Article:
Invested in the Land
Invested in the Land
This month we take a look at a wine pioneers who have
invested in the land.
The Casoro family are wine pioneers dating back to the early 1900s. Generations later, Ann Sperling operates the 45-acre family property in Kelowna known as Pioneer Ranch, where she produces her Sperling Vineyards wines. The vineyard features plantings of Pinot Gris & Blanc, Riesling, Gewurztraminer, Marechal Foch, Pinot Noir and Chardonnay.
Gray Monk winery was Canada’s first producer of Pinot Gris. Founded in 1972 by George and Trudy Heiss, they chose to focus on Alsatian varieties as well as cool climate Germanic style wines. Their vineyard started with a mere 50 Pinot Gris vines brought from a nursery in Alsace. Today they farm 75 acres of vineyard throughout the Okanagan.
Tantalus Vineyards in Southeast Kelowna are breaking ground as “new pioneers.” Riesling vines were planted by the Duluk family in 1978, followed by Pinot Noir in 1985. When new owners purchased the property in 2005 and renamed it “Tantalus” they gained national & international acclaim for their Riesling. The focus continues with Riesling as well as Pinot Noir & Chardonnay.
Lock & Worth Winery, on the Naramata Bench, was started in 2011 by Matthew Sherlock and Ross Hackworth (also of Nichol Vineyards). Their home vineyard, planted in 1995 was Poplar Grove Winery’s original vineyard. Quality fruit and low intervention winemaking are at the heart of this winery. Wines usually see no oak and are quick to market keeping costs low.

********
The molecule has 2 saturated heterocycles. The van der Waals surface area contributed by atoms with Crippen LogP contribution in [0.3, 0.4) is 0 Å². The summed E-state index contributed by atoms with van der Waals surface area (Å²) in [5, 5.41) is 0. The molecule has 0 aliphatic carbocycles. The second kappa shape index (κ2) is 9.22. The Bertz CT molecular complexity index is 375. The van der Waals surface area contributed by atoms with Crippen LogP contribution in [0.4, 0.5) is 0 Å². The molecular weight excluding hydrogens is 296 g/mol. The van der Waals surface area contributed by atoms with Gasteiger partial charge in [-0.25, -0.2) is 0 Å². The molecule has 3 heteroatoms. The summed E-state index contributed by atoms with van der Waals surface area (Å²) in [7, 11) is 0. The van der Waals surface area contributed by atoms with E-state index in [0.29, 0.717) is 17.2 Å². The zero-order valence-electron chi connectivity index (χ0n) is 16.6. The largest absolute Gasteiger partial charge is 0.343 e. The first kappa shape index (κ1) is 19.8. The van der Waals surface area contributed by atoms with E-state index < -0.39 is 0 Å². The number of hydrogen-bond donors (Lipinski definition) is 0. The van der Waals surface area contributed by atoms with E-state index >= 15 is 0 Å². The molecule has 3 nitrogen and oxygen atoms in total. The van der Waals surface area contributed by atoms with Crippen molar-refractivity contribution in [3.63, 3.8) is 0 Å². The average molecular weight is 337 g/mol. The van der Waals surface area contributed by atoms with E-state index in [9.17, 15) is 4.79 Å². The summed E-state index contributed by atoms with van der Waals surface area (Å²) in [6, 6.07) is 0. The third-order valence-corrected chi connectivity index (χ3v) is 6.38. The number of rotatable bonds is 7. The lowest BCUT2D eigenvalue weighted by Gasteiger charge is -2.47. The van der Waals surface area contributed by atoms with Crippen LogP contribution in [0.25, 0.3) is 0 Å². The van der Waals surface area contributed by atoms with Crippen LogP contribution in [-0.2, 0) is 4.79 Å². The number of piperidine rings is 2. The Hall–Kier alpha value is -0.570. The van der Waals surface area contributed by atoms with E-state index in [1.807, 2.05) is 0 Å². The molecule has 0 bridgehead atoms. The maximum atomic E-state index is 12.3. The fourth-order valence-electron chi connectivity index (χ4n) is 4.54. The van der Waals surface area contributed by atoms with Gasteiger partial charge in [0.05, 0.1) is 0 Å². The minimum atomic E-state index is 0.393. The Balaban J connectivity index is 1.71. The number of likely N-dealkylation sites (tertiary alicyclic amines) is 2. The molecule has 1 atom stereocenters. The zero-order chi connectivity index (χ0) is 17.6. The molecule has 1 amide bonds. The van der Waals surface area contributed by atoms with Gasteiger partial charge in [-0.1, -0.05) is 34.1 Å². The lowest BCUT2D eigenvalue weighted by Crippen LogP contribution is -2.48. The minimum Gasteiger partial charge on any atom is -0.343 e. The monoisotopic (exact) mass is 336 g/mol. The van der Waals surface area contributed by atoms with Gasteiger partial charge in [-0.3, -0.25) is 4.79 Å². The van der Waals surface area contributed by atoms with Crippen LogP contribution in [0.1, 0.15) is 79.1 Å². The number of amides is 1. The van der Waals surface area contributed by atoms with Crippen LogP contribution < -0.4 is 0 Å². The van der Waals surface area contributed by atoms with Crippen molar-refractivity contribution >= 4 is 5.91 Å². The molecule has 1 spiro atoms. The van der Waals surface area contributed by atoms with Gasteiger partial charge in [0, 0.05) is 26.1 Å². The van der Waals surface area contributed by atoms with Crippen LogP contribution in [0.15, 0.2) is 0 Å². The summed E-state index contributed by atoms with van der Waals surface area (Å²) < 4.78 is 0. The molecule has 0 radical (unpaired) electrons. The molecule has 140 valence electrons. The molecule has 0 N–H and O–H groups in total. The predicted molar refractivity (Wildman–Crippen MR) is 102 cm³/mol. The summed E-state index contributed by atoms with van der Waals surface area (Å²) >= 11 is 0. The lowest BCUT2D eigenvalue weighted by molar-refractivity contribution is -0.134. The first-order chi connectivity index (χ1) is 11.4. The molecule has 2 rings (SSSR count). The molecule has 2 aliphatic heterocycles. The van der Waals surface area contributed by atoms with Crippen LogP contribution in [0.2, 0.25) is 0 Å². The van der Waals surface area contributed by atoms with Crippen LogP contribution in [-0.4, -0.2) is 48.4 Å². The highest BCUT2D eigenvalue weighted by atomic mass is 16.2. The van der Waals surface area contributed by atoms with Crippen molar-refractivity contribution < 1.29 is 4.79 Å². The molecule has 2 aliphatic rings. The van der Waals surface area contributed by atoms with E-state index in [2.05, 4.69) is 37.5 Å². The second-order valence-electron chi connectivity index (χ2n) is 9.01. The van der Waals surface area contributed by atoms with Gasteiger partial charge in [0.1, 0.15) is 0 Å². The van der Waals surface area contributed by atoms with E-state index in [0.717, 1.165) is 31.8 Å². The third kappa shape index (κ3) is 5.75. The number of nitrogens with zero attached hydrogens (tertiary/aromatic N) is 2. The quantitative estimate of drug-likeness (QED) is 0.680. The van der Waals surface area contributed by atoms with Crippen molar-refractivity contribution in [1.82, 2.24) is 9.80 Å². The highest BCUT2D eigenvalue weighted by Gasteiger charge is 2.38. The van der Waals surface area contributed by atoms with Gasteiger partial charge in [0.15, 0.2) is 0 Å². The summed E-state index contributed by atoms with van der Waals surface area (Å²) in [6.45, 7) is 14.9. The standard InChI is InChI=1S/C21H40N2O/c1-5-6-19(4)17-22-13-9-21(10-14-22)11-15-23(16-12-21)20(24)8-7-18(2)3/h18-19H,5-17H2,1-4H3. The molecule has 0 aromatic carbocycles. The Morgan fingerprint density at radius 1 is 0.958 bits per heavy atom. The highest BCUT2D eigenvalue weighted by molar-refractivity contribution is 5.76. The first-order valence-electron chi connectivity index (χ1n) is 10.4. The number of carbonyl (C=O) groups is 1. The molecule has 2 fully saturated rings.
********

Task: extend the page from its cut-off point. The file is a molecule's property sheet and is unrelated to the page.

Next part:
Le Vieux Pin, named for an old-growth pine that sits on the property in Oliver is gaining a reputation for their traditional French winemaking. As BC’s leading Syrah producer, they are making elegant, premium wines and competing in a world market. The Syrah grape thrives in BC and makes exceptional wines on certain sites. Syrah plantings have greatly increased in the past years.
The first grapes were planted in British Columbia in 1859 at a Mission in Kelowna, but not until the end of prohibition did a serious attempt at grape production take place. BC’s wine industry really didn’t emerge until the 1990s.
In 1921 the Growers’ Wine Company of Victoria used loganberries and then labrusca (American grape varietal)
grapes for wine production. These grapes were hardy but produced a “funky” style of wine that was generally accepted as not being very good. During the depression there was even an attempt at making wine out of apples. Vinifera x labrusca hybrids such as Marechal Foch were introduced in 1962 but did little to change the quality of BC wine.
The Becker Project, which ran from 1977-82, was a turning point in the BC wine industry. The project experimented with Vinifera vines (traditional grape varieties from Europe) and determined that they could be grown in BC. The real turning point though was due to GATT. As trade negotiations opened with world markets in 1988, the government saw the threat to Canada’s weak wine industry. It stepped in and subsidized the removal of 2400 acres of labrusca and hybrids and the planted vinifera in place.
The first grape vines may have been planted in 1859, but BC’s wind industry really didn’t start until the 1990s.